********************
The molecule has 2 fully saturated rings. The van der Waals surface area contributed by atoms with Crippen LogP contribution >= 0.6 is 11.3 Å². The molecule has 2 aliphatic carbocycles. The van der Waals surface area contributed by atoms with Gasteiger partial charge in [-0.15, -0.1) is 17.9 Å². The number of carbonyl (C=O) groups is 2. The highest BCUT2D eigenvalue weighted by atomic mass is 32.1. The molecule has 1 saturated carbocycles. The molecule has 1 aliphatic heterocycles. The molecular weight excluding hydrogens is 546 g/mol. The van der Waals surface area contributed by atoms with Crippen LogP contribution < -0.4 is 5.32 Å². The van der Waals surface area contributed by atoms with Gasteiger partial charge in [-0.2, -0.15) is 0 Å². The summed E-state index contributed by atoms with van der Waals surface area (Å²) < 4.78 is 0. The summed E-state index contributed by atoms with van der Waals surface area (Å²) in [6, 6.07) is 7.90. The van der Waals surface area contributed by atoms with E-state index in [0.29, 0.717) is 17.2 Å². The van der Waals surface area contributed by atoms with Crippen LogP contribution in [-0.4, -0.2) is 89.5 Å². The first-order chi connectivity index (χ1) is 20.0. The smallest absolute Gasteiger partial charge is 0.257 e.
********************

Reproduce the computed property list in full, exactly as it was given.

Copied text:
The molecule has 2 fully saturated rings. The van der Waals surface area contributed by atoms with Crippen LogP contribution >= 0.6 is 11.3 Å². The molecule has 2 aliphatic carbocycles. The van der Waals surface area contributed by atoms with Gasteiger partial charge in [-0.15, -0.1) is 17.9 Å². The number of carbonyl (C=O) groups is 2. The highest BCUT2D eigenvalue weighted by atomic mass is 32.1. The molecule has 1 saturated carbocycles. The molecule has 1 aliphatic heterocycles. The molecular weight excluding hydrogens is 546 g/mol. The van der Waals surface area contributed by atoms with Crippen LogP contribution < -0.4 is 5.32 Å². The van der Waals surface area contributed by atoms with Gasteiger partial charge in [-0.2, -0.15) is 0 Å². The summed E-state index contributed by atoms with van der Waals surface area (Å²) < 4.78 is 0. The summed E-state index contributed by atoms with van der Waals surface area (Å²) in [6, 6.07) is 7.90. The van der Waals surface area contributed by atoms with E-state index in [0.29, 0.717) is 17.2 Å². The van der Waals surface area contributed by atoms with Crippen LogP contribution in [-0.4, -0.2) is 89.5 Å². The first-order chi connectivity index (χ1) is 20.0. The smallest absolute Gasteiger partial charge is 0.257 e.